The concept of municipal Internet access remains good: blanket a town with wireless coverage, use it for emergency and other city services, and support the system with public access – paid, ad-supported, or a combination of the two.
The actual implementations of muni Wi-Fi? Eh.
Within the past week, negotiations to establish municipal Wi-Fi systems between EarthLink and both Chicago and San Francisco collapsed. In the former case, it was reportedly the city that balked, in the latter, it was reportedly Earthlink that threw in the towel.
Companies like Earthlink and smaller MetroFi originally thought metro Wi-Fi would be so popular they could offer to set up a city basically for free (free to the city, that is), and live off the subsequent commercial proceeds.
Didn't happen, for a number of reasons, and one of the worst was that the commercial service provided is not all that good. People who do public surfing are in the habit of doing it in airports, hotels, and cafes, and all those places already have Wi-Fi, often for free.
The signals of muni Wi-Fi systems that are up and running tend to not make it through walls, frustrating those inclined to use it anywhere else indoors, where things useful for supporting Web access, such as desks and tables and power outlets and suitably subtle lighting, tend to be.
Access is a shared resource, and if a lot of people are sharing it, the experience gets even more frustrating. Other cities that have muni-fi systems, including Taipei, Philadelphia, New Orleans, and Tempe, Ariz., have reported severely disappointing subscriber/user statistics.
To compensate, EarthLink and MetroFi now ask cities to pay for their access. Portland, Ore., for one, agreed to do that (with MetroFi), and while there's a discernible lack of excitement about muni-Fi in that city, the system remains extant, suggesting that that particular model might be workable.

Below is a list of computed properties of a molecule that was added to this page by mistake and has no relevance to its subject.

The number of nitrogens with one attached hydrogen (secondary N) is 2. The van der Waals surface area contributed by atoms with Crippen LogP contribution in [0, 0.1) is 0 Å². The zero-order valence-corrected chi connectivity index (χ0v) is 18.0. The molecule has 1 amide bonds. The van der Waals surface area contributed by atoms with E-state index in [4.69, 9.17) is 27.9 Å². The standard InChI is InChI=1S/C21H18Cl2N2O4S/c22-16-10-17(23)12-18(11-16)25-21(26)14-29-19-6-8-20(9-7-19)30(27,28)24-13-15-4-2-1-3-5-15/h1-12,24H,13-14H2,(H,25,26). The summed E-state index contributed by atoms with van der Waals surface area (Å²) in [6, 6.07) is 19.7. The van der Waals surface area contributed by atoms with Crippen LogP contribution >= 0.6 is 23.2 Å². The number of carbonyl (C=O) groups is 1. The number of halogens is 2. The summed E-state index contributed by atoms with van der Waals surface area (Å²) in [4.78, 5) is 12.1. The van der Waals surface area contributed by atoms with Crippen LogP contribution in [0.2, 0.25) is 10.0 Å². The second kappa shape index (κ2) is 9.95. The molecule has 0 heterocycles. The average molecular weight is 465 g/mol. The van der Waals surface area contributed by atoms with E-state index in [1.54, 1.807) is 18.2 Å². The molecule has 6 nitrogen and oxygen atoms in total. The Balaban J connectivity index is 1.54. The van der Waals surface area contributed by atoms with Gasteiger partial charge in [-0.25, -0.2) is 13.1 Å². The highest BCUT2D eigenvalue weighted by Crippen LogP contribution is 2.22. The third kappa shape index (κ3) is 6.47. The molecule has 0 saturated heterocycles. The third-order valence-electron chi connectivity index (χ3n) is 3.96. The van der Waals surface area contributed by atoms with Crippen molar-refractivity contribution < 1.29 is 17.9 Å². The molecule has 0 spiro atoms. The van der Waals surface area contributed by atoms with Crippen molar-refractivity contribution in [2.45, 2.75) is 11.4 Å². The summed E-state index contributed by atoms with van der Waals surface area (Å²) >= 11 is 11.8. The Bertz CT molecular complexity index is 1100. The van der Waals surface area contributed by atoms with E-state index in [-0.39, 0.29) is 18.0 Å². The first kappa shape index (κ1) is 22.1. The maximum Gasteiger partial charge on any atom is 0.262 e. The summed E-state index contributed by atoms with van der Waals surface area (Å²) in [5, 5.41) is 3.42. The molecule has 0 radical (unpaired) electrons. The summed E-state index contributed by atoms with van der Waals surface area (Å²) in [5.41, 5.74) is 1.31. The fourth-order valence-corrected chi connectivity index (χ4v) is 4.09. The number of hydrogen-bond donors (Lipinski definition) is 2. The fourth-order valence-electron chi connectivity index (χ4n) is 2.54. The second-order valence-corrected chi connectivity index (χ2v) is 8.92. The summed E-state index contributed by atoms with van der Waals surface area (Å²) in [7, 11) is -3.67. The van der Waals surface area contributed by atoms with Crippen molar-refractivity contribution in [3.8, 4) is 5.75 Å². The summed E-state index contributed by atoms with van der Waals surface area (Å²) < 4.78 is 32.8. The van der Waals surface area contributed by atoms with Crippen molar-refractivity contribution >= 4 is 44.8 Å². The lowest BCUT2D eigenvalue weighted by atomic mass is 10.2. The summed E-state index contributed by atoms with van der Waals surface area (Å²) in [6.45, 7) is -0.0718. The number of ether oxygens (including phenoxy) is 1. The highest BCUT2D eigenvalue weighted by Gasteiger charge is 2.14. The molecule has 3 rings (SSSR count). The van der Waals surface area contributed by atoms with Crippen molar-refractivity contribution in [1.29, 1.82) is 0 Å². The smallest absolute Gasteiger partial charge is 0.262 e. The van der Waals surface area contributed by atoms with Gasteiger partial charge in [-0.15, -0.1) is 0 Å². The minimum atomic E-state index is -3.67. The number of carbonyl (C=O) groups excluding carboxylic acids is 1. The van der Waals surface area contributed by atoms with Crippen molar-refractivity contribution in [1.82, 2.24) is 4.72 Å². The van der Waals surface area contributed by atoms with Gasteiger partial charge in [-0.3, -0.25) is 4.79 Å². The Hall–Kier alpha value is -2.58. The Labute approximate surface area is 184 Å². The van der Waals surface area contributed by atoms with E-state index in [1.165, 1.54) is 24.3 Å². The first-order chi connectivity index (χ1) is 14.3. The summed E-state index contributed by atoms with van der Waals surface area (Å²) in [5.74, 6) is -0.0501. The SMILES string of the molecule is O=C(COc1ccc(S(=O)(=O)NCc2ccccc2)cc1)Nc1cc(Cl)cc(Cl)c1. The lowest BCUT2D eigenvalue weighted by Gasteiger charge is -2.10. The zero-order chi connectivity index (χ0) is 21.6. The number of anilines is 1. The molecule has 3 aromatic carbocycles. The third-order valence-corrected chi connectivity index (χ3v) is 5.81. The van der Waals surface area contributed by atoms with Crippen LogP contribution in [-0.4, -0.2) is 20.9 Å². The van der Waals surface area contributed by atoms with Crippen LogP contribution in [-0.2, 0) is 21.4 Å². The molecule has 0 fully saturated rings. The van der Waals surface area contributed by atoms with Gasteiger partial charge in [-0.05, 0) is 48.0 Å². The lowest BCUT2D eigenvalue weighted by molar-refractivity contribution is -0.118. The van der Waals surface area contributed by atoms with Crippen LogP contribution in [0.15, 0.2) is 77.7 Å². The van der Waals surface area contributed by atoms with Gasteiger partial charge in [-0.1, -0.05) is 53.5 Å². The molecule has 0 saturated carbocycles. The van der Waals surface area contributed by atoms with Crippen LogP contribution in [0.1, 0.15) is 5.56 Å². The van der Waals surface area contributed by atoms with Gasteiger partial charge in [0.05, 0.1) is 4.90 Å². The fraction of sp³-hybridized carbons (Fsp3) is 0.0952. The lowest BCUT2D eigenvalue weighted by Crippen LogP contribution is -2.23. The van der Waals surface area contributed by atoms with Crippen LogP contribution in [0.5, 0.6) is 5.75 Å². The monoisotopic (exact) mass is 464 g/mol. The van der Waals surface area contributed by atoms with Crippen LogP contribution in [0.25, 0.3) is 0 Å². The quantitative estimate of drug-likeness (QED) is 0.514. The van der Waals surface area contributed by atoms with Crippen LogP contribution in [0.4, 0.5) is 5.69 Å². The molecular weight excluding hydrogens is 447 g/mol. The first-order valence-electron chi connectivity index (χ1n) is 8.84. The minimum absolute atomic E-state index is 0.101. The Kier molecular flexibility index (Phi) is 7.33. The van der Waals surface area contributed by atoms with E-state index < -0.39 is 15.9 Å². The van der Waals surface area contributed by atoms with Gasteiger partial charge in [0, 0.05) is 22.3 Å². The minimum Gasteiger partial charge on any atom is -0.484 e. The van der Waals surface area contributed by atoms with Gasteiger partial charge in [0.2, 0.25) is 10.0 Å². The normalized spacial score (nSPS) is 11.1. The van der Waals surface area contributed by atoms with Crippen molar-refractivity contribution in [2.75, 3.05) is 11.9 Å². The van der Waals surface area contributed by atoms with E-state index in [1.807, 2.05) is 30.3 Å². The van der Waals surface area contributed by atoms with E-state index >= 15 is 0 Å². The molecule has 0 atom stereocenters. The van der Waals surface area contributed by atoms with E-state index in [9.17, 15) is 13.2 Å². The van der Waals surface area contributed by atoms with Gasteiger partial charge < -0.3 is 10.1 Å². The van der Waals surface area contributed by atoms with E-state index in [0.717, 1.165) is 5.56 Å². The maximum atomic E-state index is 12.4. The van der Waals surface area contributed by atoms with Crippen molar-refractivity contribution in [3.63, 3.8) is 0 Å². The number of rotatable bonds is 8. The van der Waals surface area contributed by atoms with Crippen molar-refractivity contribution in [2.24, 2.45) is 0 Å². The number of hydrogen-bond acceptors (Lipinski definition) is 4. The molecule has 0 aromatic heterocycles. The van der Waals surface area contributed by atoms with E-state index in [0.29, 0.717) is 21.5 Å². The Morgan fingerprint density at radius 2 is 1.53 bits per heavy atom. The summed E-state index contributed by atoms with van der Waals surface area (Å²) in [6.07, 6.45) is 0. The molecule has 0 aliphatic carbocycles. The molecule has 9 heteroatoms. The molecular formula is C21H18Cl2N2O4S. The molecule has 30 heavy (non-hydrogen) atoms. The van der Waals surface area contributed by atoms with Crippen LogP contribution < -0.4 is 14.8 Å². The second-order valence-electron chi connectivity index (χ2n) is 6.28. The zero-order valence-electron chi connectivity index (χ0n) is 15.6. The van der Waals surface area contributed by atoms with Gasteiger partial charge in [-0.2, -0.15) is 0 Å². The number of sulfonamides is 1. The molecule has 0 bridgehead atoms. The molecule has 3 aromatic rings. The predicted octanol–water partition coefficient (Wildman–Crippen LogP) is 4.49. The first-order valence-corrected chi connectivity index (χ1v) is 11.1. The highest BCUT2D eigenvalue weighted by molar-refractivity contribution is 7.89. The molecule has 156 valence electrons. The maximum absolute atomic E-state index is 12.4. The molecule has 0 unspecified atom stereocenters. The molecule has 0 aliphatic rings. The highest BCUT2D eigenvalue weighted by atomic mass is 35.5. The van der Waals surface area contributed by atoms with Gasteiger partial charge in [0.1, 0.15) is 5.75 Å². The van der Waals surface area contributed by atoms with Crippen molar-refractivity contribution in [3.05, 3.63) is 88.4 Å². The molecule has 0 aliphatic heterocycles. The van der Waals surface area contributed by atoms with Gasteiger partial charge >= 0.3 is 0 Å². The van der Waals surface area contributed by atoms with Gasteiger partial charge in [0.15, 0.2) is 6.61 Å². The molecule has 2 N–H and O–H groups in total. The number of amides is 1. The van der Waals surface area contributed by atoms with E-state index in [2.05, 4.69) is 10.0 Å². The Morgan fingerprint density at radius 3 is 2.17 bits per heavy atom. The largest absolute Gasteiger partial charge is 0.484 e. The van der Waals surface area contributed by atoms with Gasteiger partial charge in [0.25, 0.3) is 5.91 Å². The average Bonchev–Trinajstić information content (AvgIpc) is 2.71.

Chicago and San Francisco have balked at signing similar "anchor tenant" agreements, however.
Earthlink in its Q2 earnings statement suggested that municipal Wi-Fi is a growth area that may get further investment, but the company also posted a second quarter loss and cut half its staff, its woes traceable in no small measure to what the company reportedly acknowledges as the questionable viability of
muni-Fi – at least when lacking a municipal "anchor tenant."
And so municipal wi-fi is sputtering. When it comes to Wi-Fi, municipal munificence does not seem to make muni-fi sense or muni-fi cents after all. But I digress...
Too bad. But what with 3G networks up and running, and 4G networks on the horizon, and companies like Clearwire and Sprint set to cover the country with WiMAX, and maybe Google bidding for 700 MHz spectrum and doing something or other with it, there may be other municipal access options. The technology might be different, and the business models may evolve, but the concept remains attractive.
|Brian Santo, IP Capsule Editor & CED Magazine Editor
IPTV box startup claims a customer
The AccessKey Home unit
Startup AccessKey IP claims to have signed a letter of intent (LOI) to help develop an advanced IPTV set-top box with a company it would identify only as "a significant U.S. based organization in the IPTV (Internet Protocol Television) sector."
The vendor has designed what it calls a set-top that others might consider more akin to a gateway box.